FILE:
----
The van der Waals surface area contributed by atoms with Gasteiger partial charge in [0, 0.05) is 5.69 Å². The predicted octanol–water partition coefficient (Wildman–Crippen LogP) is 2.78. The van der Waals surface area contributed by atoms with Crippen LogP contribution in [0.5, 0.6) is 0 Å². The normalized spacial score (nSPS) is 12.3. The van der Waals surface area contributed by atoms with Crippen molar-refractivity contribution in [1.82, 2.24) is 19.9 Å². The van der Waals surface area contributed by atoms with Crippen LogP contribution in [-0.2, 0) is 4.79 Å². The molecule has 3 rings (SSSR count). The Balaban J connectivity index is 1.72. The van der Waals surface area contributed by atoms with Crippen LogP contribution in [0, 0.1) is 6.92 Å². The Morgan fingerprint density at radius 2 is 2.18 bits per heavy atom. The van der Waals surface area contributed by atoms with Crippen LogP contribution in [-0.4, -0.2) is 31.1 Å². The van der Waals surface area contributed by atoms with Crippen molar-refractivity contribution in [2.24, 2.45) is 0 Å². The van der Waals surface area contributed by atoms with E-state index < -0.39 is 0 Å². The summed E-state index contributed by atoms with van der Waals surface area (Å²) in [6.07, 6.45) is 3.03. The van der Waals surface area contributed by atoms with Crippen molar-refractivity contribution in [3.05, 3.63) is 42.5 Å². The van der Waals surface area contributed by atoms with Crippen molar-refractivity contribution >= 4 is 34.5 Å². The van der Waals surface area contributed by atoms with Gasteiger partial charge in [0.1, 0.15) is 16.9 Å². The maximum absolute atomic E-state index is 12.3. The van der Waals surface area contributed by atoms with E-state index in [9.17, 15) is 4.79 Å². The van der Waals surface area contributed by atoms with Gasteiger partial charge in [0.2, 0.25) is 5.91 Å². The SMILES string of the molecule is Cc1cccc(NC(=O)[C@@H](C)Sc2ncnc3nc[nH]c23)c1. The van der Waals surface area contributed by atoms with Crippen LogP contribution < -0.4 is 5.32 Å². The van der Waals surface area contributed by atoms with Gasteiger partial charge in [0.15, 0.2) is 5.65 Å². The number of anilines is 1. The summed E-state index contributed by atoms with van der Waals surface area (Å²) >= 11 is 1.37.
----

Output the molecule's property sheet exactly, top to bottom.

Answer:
The van der Waals surface area contributed by atoms with Gasteiger partial charge in [0, 0.05) is 5.69 Å². The predicted octanol–water partition coefficient (Wildman–Crippen LogP) is 2.78. The van der Waals surface area contributed by atoms with Crippen LogP contribution in [0.5, 0.6) is 0 Å². The normalized spacial score (nSPS) is 12.3. The van der Waals surface area contributed by atoms with Crippen molar-refractivity contribution in [1.82, 2.24) is 19.9 Å². The van der Waals surface area contributed by atoms with Crippen LogP contribution in [-0.2, 0) is 4.79 Å². The molecule has 3 rings (SSSR count). The Balaban J connectivity index is 1.72. The van der Waals surface area contributed by atoms with Crippen LogP contribution in [0, 0.1) is 6.92 Å². The Morgan fingerprint density at radius 2 is 2.18 bits per heavy atom. The van der Waals surface area contributed by atoms with Crippen LogP contribution in [-0.4, -0.2) is 31.1 Å². The van der Waals surface area contributed by atoms with Crippen molar-refractivity contribution in [2.24, 2.45) is 0 Å². The van der Waals surface area contributed by atoms with E-state index < -0.39 is 0 Å². The summed E-state index contributed by atoms with van der Waals surface area (Å²) in [6.07, 6.45) is 3.03. The van der Waals surface area contributed by atoms with Crippen molar-refractivity contribution in [3.05, 3.63) is 42.5 Å². The van der Waals surface area contributed by atoms with Crippen molar-refractivity contribution >= 4 is 34.5 Å². The van der Waals surface area contributed by atoms with Gasteiger partial charge in [0.1, 0.15) is 16.9 Å². The maximum absolute atomic E-state index is 12.3. The van der Waals surface area contributed by atoms with E-state index in [9.17, 15) is 4.79 Å². The van der Waals surface area contributed by atoms with Gasteiger partial charge in [0.2, 0.25) is 5.91 Å². The SMILES string of the molecule is Cc1cccc(NC(=O)[C@@H](C)Sc2ncnc3nc[nH]c23)c1. The van der Waals surface area contributed by atoms with Crippen LogP contribution < -0.4 is 5.32 Å². The van der Waals surface area contributed by atoms with Gasteiger partial charge in [0.15, 0.2) is 5.65 Å². The number of anilines is 1. The summed E-state index contributed by atoms with van der Waals surface area (Å²) >= 11 is 1.37.